Coroners, funeral homes brace for influx of coronavirus victims

Coroners, funeral homes brace for influx of coronavirus victims
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American coroners and funeral home services say they are prepared to handle a large influx of deaths as the coronavirus makes its way across populated hot spots in the country, according to USA Today.

Coroners in the U.S. are not concerned that the number of deaths will overload the funeral industry or lead to mass burials like Italy, whose health system was so overloaded it resorted to cremation or burying bodies without public gatherings.

"We train for this kind of thing all the time," Gary Watts, 63, president of the International Association of Coroners and Medical Examiners, told USA Today.


He said the coronavirus could affect all areas of the U.S., but ultimately different regions will have different death peaks at separate times, allowing experts to move from one hard-hit area to the next one.

"It's not all the bodies hitting at once. They would come in overtime, and I think the resources are there to handle that," said Watts.

Doctors expect death rates from COVID-19 to continue to grow in the U.S. before they go back down, with some experts saying the country could see a death toll nearing 1.1 million people, according to the report.

Trump administration officials on Thursday evening pushed back on dire reports that predict 20 percent of the nation could contract the virus.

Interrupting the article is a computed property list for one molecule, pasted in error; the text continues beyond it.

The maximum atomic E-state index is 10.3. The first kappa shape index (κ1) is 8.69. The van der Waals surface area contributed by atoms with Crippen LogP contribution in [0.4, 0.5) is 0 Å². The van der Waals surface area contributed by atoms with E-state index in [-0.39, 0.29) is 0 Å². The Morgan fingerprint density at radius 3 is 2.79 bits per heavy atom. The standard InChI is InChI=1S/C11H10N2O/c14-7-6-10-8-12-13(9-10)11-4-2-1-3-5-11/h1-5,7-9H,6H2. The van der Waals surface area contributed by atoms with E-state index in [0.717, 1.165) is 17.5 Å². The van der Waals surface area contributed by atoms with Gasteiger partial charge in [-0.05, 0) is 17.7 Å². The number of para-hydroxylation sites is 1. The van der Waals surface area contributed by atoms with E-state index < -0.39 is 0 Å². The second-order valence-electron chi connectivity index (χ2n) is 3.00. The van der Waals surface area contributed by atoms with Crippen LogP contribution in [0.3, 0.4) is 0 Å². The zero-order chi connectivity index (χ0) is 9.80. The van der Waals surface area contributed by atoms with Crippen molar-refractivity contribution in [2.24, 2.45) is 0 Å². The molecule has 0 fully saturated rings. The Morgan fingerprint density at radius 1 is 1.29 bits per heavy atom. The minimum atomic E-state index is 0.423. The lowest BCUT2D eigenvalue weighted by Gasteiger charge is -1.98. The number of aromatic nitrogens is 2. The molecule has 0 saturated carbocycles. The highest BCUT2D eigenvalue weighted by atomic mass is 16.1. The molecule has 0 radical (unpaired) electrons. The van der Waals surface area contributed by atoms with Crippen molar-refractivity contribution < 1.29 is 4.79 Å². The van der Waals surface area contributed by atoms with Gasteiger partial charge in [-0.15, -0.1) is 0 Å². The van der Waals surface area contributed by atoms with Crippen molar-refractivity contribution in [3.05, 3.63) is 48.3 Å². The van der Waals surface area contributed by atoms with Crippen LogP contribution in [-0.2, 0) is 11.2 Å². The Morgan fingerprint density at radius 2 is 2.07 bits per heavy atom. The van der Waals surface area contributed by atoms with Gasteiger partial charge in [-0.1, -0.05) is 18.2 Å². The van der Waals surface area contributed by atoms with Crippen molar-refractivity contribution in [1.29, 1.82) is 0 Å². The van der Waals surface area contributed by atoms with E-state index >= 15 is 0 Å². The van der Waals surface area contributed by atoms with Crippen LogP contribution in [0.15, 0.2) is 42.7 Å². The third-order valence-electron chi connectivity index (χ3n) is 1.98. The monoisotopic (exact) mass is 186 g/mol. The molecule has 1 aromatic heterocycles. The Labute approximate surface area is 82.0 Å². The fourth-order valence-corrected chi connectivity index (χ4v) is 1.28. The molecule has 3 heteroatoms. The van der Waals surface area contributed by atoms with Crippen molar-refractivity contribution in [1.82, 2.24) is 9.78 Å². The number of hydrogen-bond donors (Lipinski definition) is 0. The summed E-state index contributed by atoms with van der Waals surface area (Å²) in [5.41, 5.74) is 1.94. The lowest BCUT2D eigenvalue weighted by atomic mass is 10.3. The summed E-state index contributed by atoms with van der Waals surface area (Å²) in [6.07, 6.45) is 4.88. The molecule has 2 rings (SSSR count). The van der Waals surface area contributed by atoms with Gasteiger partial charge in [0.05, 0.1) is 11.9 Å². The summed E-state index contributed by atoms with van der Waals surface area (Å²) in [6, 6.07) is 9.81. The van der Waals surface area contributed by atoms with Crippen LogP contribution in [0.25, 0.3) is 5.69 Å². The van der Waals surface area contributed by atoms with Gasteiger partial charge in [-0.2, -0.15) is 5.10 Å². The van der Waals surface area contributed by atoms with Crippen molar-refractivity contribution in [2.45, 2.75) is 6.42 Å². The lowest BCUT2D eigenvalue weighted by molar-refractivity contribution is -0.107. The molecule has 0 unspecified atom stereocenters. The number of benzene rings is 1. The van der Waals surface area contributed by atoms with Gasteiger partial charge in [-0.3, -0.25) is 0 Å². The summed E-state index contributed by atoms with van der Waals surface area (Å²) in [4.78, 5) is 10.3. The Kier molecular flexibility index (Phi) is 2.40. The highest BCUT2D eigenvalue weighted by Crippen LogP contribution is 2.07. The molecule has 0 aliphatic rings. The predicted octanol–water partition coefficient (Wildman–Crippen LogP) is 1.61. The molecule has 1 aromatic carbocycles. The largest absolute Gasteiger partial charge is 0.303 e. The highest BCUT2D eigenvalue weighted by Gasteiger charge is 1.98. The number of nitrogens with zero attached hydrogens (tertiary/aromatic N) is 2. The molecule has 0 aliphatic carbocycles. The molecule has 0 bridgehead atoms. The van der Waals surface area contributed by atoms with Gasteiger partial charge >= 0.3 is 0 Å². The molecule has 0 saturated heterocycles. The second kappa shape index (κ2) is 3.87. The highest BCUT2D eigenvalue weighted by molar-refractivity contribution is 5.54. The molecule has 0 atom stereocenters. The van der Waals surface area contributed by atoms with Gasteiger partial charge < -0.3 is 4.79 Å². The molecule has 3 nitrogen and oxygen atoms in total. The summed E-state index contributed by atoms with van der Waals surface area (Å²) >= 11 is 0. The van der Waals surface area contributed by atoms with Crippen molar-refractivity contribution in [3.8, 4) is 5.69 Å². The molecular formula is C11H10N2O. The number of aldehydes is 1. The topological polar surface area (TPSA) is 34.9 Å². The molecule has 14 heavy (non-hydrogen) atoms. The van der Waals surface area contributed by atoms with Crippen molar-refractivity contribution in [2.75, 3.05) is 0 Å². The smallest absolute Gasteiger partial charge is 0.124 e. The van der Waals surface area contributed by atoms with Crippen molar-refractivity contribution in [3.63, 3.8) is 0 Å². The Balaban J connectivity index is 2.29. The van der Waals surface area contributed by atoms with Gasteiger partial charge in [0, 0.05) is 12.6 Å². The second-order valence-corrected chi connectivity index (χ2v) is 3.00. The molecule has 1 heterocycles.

The U.S. experiences, on average, 7,450 deaths per day, according to the World Health Organization. 

On Thursday, the U.S. became the country with the largest number of known cases of COVID-19, reporting a total of 82,404 cases and 1,301 deaths, according to data from Johns Hopkins University.


If the death toll from COVID-19 does get to the point were additional help is needed to manage bodies, the Disaster Mortuary Operational Response Teams would be called in to aid in storing excess bodies. It would also help conduct autopsies and DNA tests for identification.

If the outbreak worsens, people could be faced with difficult choices over whether to attend or skip funeral services while Americans continue practicing social distancing and self-imposed quarantines

Randy Anderson, a spokesman for the National Funeral Directors Association, told USA Today if the system was overrun, bodies could be buried almost immediately, and delayed services could still happen once social distancing measures are relaxed.